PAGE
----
Pound-for-pound king Floyd Mayweather Jr. makes the advertised final start of his illustrious career next Saturday night against Andre Berto on Showtime pay-per-view from the MGM Grand in Las Vegas.
You’d be forgiven if you didn’t realize it was happening that soon.
The level of fan anticipation and all-over hype that usually marks a Mayweather event has been subdued this time around, and nobody has given you anything close to a good reason why you should shell out a ridiculous $64.95 (10 bucks more for HD) to see this (loosely defined) fight.
It’s just not worth your time or money.
Mayweather and his team have resembled the worst type of salesmen in their attempts to drum up some (any) interest. But they’ve come off like those old carny folk who traveled from state fair to state fair promising miracle cures for baldness or to make your wheelchair-bound aunt walk again through their own personal line to the man upstairs.
By the time you realized you’d been had, they’re already on their way to the next town one thousand miles away with a fatter wallet and more empty promises for the next group of suckers.
Mayweather had this to say as justification for facing Berto, per Edward Chaykovsky of Boxing Scene:
When you look at the two divisions I fight in, there's one man who stands all alone. I looked at the division and asked who's always in a tough exciting fight, who has quick hands and who always gives it 100 percent, it was Andre Berto.
Loser of three of his last six fights (two to vanquished Mayweather foes and one to 10-loss gatekeeper Jesus Soto Karass, by knockout, no less) Berto?
Not champions Kell Brook or Timothy Bradley?
Not rising stars Keith Thurman or Shawn Porter?
Not even former junior welterweight champion (and longtime Mayweather antagonist) Amir Khan, who, last we checked, has some pretty darn fast hands of his own?
And since when does beating guys like Steve Upsher Chambers and Josesito Lopez, the latter with some controversy, even in fights that were "tough" and "exciting," earn you a shot on this level.
Andre Berto was the one man who stuck out in the welterweight division?
Good luck using that as a selling point.
Mayweather is the sport’s undisputed best fighter and top draw. In his 19 years of professional prizefighting brilliance, he’s never been beaten, seldom challenged and established box-office records that will be virtually impossible to surpass.
Vanquishing longtime rival Manny Pacquiao in boxing’s richest fight this past May was supposed to be the crown jewel, the icing on the cake of a Hall of Fame career, but the fight turned out to be a humongous disappointment.
You could’ve bottled up fan anger and sold it with the reaction to what was really a typical Mayweather fight made all the more unsettling by an opponent too injured or bereft of a game plan to provide any resistance to becoming the latest to try and fail.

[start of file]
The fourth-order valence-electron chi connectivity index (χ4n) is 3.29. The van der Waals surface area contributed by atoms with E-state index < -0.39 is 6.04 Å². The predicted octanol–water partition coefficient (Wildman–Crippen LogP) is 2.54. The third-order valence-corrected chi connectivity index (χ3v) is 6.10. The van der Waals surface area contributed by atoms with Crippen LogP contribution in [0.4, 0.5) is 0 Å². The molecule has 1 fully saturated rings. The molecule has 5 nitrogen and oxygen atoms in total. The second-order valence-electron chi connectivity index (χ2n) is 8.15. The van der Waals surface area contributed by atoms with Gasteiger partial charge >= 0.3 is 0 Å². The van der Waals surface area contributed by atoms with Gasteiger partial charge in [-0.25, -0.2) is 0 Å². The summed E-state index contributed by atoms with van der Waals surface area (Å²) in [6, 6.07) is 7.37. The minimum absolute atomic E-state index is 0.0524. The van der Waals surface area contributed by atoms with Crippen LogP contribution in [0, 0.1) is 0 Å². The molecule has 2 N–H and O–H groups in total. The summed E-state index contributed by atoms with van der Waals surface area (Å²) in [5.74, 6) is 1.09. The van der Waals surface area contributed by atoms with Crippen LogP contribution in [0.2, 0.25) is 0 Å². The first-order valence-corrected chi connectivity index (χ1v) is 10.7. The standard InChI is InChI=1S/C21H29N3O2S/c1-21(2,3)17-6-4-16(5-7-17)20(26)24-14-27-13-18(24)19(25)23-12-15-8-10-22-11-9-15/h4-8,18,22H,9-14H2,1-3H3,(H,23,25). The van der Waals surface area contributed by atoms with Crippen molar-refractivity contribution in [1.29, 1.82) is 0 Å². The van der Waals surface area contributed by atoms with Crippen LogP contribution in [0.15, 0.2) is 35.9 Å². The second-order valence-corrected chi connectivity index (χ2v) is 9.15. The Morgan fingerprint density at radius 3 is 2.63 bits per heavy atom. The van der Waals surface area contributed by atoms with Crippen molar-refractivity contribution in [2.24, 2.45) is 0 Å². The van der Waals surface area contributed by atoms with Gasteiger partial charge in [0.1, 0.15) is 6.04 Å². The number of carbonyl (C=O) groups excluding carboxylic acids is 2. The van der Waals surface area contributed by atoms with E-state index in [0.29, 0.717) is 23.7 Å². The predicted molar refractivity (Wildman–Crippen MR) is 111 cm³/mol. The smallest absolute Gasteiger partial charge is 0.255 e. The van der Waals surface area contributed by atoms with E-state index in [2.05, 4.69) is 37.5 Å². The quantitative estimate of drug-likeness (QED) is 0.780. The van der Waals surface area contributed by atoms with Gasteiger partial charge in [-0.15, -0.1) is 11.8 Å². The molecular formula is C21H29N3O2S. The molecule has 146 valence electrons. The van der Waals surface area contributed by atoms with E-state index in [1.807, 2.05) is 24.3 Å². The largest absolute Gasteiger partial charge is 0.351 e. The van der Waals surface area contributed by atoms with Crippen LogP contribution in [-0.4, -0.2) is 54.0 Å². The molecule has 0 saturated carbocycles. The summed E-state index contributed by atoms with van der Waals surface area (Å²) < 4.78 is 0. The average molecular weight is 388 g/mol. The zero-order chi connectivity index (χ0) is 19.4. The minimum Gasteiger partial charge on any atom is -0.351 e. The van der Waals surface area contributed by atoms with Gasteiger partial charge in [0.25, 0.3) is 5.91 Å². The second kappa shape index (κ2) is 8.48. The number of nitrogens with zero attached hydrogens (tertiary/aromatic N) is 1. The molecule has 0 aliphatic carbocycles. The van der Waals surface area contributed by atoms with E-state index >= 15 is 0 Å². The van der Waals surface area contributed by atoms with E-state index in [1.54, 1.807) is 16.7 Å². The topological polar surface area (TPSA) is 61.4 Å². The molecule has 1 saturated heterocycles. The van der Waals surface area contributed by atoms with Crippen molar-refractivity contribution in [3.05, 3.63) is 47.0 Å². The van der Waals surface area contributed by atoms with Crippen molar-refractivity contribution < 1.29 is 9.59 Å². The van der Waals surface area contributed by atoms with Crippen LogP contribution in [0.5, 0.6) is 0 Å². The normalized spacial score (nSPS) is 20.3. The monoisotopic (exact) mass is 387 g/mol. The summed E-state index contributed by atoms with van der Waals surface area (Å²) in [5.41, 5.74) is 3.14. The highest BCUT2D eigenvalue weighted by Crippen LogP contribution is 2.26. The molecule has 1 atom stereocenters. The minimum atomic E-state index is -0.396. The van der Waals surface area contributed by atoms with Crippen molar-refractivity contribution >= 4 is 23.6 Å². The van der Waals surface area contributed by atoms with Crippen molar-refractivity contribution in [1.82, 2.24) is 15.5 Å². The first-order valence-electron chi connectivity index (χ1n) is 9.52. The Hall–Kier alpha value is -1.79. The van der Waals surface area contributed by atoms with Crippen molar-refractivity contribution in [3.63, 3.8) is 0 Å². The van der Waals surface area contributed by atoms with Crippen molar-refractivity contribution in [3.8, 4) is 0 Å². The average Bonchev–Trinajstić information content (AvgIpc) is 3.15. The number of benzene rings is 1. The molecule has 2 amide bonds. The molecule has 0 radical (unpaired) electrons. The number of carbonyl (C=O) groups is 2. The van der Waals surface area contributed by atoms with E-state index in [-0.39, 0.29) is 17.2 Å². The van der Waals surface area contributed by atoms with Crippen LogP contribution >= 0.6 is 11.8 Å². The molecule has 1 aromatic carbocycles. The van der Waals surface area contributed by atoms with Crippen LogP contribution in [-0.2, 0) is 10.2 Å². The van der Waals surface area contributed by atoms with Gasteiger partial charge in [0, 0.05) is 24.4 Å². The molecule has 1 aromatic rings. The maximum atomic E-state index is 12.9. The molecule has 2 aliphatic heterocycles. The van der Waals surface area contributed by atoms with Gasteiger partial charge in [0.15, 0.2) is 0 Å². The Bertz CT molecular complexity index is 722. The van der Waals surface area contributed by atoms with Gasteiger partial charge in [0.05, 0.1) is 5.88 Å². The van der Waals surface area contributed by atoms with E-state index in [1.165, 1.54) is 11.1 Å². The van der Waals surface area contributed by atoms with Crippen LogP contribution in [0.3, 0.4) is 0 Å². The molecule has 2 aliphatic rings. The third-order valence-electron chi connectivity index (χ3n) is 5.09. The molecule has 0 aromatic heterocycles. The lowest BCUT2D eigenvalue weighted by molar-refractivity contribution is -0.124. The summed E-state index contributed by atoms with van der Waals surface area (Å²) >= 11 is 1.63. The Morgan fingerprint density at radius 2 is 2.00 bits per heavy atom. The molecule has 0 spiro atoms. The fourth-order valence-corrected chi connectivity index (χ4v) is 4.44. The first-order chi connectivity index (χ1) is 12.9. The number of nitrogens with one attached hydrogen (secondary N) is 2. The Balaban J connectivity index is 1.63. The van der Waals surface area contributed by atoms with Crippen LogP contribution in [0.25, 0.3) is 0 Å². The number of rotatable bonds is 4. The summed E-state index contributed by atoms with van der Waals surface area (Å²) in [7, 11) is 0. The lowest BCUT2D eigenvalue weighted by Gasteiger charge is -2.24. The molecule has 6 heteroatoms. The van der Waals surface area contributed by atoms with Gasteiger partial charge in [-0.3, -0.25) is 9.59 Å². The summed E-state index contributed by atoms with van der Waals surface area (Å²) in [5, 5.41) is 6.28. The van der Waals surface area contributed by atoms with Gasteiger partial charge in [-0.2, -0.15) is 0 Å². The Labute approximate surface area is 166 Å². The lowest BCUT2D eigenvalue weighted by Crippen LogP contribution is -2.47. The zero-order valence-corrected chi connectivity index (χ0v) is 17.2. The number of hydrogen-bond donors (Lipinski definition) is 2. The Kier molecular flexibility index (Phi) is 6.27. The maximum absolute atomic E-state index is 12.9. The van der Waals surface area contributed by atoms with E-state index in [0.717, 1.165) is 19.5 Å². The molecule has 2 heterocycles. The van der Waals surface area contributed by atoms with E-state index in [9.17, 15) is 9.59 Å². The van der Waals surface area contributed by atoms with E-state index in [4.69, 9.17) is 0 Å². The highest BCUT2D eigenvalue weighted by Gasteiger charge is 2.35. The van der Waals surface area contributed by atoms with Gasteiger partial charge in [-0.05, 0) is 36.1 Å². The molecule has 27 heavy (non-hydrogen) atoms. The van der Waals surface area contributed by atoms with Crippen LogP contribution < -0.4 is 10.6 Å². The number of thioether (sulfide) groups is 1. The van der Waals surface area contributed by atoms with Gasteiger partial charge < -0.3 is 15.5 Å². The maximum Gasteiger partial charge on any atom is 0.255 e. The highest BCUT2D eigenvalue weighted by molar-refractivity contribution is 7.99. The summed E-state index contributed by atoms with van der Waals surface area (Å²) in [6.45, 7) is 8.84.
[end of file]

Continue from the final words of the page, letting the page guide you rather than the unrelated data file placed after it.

That fight had a selling point, a huge one that took the better part of a decade to percolate on social media and in endless message-board arguments and debates over which pound-for-pound fighter was the superior pugilist.
Mayweather vs. Pacquiao was still a hugely significant and great event, even if the fight itself turned out to be a complete flop.
Floyd did his job, yes, he won easily, also yes, but there was more than a fair shred of doubt before the fight to justify the PPV sticker price of a whopping $100 in HD, which produced a record 4.4 million buys, per Showtime and HBO (via ESPN.com's Dan Rafael).
What exactly is the narrative driving Floyd vs. Berto for 75 of your hard-earned dollars on PPV?
Mike Coppinger of USA Today reported back in August that the MGM Grand installed Mayweather as a 50-1 favorite at its sportsbook when the fight was announced.
For some context, Buster Douglas, whose 1990 upset over Mike Tyson is widely considered one of the biggest upsets in sports history, was a 42-1 underdog when the two fought for the heavyweight crown in Japan.
Odds Shark shows some shrinking of the betting line on some sites, but you’d still need to lay out between $2,400-$5,000 (as of this writing) on Mayweather to win back a paltry hundred bucks.
That reflects what most in the industry know.
It'd be a major surprise if Berto remains competitive throughout the fight, and if he wins?
That would be a historic upset on par with Douglas over Tyson.
Think about that for a second.
Sure, every now and then the bolt of lightning strikes and chops down even the most overwhelming favorites.
That's why many of us watch sports in the first place.
Appalachian State goes into the Big House and shocks Michigan.
Villanova topples mighty Georgetown to win the NCAA Championship.
The Miracle on Ice.
You might throw good money after what virtually everyone (rightfully) expects to be ba, and get to be one of the few who saw the shock of our boxing generation live if Berto somehow manages to pull the colossal upset.
Or you might really buy into the sales job Mayweather and his exceptional business team put forth that this is fight No. 49, and then off into the sunset he shall ride when it’s all said and done.
But it’s far more likely that Mayweather wins without breaking a sweat and then comes right on back in the Spring for another PPV windfall (when he’ll be able to command a King’s ransom as a network free agent for the chance to go 50-0) when the MGM Grand’s new 20,000-seat arena opens.
All you’ll have is the memory and a lighter wallet when the carnival leaves town.
Kevin McRae is a member of the Boxing Writer's Association of America. You can follow him on Twitter @McRaeWrites.